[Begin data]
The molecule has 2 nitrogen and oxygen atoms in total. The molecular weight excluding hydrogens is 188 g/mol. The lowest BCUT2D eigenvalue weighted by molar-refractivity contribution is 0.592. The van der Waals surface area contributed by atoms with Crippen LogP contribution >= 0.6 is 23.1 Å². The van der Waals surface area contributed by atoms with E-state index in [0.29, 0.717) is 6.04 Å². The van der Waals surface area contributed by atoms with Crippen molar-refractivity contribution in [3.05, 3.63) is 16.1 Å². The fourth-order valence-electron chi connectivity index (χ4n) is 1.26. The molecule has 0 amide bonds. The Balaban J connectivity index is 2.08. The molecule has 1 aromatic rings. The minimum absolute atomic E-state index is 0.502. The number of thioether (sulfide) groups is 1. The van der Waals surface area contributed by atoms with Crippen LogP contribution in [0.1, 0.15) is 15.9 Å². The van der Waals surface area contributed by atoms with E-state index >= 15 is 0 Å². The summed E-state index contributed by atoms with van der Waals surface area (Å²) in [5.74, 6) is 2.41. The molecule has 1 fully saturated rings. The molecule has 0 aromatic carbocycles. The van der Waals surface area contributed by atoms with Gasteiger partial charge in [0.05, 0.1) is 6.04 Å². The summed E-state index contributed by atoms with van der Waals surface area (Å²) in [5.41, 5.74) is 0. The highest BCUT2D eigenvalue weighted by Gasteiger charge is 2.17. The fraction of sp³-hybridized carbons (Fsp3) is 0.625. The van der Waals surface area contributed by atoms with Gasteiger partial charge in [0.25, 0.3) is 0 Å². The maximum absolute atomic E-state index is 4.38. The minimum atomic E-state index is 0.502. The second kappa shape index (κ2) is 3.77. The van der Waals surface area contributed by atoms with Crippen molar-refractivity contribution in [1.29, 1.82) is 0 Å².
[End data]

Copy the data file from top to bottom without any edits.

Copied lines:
The molecule has 2 nitrogen and oxygen atoms in total. The molecular weight excluding hydrogens is 188 g/mol. The lowest BCUT2D eigenvalue weighted by molar-refractivity contribution is 0.592. The van der Waals surface area contributed by atoms with Crippen LogP contribution >= 0.6 is 23.1 Å². The van der Waals surface area contributed by atoms with E-state index in [0.29, 0.717) is 6.04 Å². The van der Waals surface area contributed by atoms with Crippen molar-refractivity contribution in [3.05, 3.63) is 16.1 Å². The fourth-order valence-electron chi connectivity index (χ4n) is 1.26. The molecule has 0 amide bonds. The Balaban J connectivity index is 2.08. The molecule has 1 aromatic rings. The minimum absolute atomic E-state index is 0.502. The number of thioether (sulfide) groups is 1. The van der Waals surface area contributed by atoms with Crippen LogP contribution in [0.1, 0.15) is 15.9 Å². The van der Waals surface area contributed by atoms with E-state index >= 15 is 0 Å². The summed E-state index contributed by atoms with van der Waals surface area (Å²) in [5.74, 6) is 2.41. The molecule has 1 fully saturated rings. The molecule has 0 aromatic carbocycles. The van der Waals surface area contributed by atoms with Gasteiger partial charge in [0.05, 0.1) is 6.04 Å². The summed E-state index contributed by atoms with van der Waals surface area (Å²) in [5.41, 5.74) is 0. The highest BCUT2D eigenvalue weighted by Gasteiger charge is 2.17. The fraction of sp³-hybridized carbons (Fsp3) is 0.625. The van der Waals surface area contributed by atoms with Gasteiger partial charge in [0.25, 0.3) is 0 Å². The maximum absolute atomic E-state index is 4.38. The minimum atomic E-state index is 0.502. The second kappa shape index (κ2) is 3.77. The van der Waals surface area contributed by atoms with Crippen molar-refractivity contribution in [1.29, 1.82) is 0 Å².